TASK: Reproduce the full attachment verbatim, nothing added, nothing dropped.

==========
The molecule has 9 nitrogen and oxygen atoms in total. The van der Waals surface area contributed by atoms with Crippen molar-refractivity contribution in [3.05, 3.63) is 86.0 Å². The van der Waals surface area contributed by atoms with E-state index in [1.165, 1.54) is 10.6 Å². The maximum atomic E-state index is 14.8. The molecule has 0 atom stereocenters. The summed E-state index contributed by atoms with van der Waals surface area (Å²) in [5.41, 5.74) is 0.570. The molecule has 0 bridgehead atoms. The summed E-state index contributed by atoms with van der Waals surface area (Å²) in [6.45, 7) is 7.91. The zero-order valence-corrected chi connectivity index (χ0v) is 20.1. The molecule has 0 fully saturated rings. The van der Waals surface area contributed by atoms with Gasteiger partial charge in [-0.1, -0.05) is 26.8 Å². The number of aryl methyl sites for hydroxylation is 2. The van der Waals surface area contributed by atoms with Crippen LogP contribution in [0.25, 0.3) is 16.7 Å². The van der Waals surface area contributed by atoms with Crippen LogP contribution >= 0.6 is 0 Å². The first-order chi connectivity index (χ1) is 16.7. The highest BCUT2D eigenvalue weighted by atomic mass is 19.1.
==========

The molecule has 9 nitrogen and oxygen atoms in total. The van der Waals surface area contributed by atoms with Crippen molar-refractivity contribution in [3.05, 3.63) is 86.0 Å². The van der Waals surface area contributed by atoms with E-state index in [1.165, 1.54) is 10.6 Å². The maximum atomic E-state index is 14.8. The molecule has 0 atom stereocenters. The summed E-state index contributed by atoms with van der Waals surface area (Å²) in [5.41, 5.74) is 0.570. The molecule has 0 bridgehead atoms. The summed E-state index contributed by atoms with van der Waals surface area (Å²) in [6.45, 7) is 7.91. The zero-order valence-corrected chi connectivity index (χ0v) is 20.1. The molecule has 0 fully saturated rings. The van der Waals surface area contributed by atoms with Gasteiger partial charge in [-0.1, -0.05) is 26.8 Å². The number of aryl methyl sites for hydroxylation is 2. The van der Waals surface area contributed by atoms with Crippen LogP contribution in [0.25, 0.3) is 16.7 Å². The van der Waals surface area contributed by atoms with Crippen LogP contribution >= 0.6 is 0 Å². The first-order chi connectivity index (χ1) is 16.7. The highest BCUT2D eigenvalue weighted by atomic mass is 19.1.